Our Coalition supports forest and watershed restoration, protecting our roadless wildlands and sustainable jobs in the woods. Therefore, the issue before this committee is not what the drafters of S 37 intended to do; rather the issue before you is what this bill, as written, would do.

    Our Coalition believes that, despite the best intentions of Senator Tester, S 37 represents a serious threat to America’s public lands legacy. The mandated logging provisions are unprecedented and represent an unscientific override of current forest planning. The notion that Congress should legislate logging levels on public lands is antithetical to the National Forest Management Act (NFMA) and irresponsible given that lumber consumption in America has dropped significantly.

    The Forest Jobs and Recreation Act (S 37) contains several major precedent-setting provisions detrimental to America’s national public lands legacy.

    The bill would localize the management of America’s National Forests opening the flood gates for politicians to simply mandate logging, mining, grazing, fracking, drilling and road building for National Forest and federal public lands elsewhere. This could fragment and balkanize the entire National Forest system and ignores the basic principle that national public lands belong equally to all Americans.

    Even former Montana Congressman Pat Williams has gone on record opposed to the concept of mandated logging in Tester’s bill:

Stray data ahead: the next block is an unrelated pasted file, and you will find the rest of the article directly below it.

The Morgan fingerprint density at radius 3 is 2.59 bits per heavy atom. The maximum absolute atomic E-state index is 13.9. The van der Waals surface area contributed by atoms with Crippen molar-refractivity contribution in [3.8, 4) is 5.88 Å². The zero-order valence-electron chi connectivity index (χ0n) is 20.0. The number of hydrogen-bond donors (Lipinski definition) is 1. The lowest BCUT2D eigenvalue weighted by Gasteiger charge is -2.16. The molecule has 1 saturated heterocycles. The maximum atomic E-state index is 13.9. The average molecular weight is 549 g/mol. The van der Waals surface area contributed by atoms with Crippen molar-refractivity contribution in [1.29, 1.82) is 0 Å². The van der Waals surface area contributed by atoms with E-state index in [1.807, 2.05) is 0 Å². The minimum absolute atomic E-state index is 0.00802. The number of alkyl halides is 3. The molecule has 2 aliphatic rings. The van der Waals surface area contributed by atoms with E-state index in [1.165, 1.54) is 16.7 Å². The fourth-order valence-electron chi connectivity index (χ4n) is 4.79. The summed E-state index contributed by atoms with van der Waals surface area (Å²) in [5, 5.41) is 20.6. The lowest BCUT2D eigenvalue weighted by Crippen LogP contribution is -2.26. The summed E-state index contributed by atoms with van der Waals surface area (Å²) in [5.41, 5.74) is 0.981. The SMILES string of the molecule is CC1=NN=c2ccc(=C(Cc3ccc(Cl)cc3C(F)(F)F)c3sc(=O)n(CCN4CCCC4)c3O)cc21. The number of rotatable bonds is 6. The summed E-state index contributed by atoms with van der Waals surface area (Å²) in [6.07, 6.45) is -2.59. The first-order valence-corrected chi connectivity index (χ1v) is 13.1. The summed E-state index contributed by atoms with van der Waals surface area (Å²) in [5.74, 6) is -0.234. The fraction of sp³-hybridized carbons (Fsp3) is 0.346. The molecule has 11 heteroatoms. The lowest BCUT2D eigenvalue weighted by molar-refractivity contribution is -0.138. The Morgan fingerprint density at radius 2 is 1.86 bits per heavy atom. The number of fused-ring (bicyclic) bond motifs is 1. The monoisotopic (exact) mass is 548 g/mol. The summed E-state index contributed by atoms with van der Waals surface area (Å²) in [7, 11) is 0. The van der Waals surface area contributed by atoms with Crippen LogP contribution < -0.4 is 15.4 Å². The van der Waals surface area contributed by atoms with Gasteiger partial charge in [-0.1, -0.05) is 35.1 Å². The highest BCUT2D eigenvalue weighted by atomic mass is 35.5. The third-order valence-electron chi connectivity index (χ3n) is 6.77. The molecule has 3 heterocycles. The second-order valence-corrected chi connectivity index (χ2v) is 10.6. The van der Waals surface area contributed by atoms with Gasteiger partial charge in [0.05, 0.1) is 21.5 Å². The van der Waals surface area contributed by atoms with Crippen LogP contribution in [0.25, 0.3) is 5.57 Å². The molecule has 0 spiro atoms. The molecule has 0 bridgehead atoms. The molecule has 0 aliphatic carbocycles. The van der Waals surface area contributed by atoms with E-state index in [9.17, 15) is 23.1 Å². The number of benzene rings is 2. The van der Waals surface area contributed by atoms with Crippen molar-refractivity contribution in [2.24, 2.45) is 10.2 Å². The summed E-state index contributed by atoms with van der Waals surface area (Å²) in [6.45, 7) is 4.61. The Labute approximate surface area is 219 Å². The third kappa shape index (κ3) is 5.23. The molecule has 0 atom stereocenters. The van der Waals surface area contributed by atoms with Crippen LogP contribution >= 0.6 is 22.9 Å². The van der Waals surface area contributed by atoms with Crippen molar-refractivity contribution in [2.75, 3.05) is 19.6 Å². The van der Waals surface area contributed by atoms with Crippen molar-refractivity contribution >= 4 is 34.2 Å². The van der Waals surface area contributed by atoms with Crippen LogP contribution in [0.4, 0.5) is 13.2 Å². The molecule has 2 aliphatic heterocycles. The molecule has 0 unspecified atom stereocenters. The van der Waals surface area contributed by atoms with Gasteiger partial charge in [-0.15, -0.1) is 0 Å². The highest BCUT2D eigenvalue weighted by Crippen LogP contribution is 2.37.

“If there’s any reason that the Tester bill has not moved along better than it has, it’s because of its mandates that there not only be logging, but that certain amounts of timber be extracted. Conservation-minded Senators are very hesitant to vote for that, even though they recognize the Montana wilderness dilemma. They don’t want to set a precedent for other bills to do the same thing….I do worry about the mandate of it. If I was in the Congress, and all this time had gone by without success on designating new wilderness, I would try to amend the Tester bill in one way or other,” said Former Montana Congressman Pat Williams.

    As S 37 is currently written it contains several provisions that abrogate the Wilderness Act by allowing non-conforming uses. It also releases – and opens for logging, motorized recreation and development – 76,000 acres that are currently protected as “Wilderness Study Areas.”

    The numerous unfunded mandates included in S 37 could cost US taxpayers well over $100 million and raises the very real potential for other National Forests to have their funds raided and transferred to fulfill the mandates contained in S 37.

    While supporters of the bill complain of “gridlock” between 2008 and 2012 the US Forest Service’s Northern Region sold enough timber sales in Montana and N. Idaho to fill over 239,000 logging trucks, which if lined up, would stretch for 2,048 miles.

    Supporters of the bill may tell you that 70% of Montanans support S 37. However, you should know there has never been one single independent state-wide opinion poll conducted about the Forest Jobs and Recreation Act. The polls supporters of S 37 refer to were actually paid for, written and commissioned by supporters of the bill and were designed to produce a desired outcome.

    As the Great Falls Tribune reported this weekend:

    “The core of the FJRA proposal sprang from a series of private meetings that began in 2005 between Sun Mountain Lumber, Roseburg Forest Products, Pryamid Mountain Lumber, RY Timber, Smurfit Stone, Montana Wilderness Association, National Wildlife Federation and Montana Trout Unlimited…..

    That concept, particularly when it comes to Wilderness proposals, has fierce detractors in the environmental movement. Count 88-year-old Stewart “Brandy” Brandborg among them.

    Brandborg was director of Wilderness Society from 1964 to 1977. His grass-roots organizing and advocacy were pivotal in the passage of the 1964 Wilderness Act.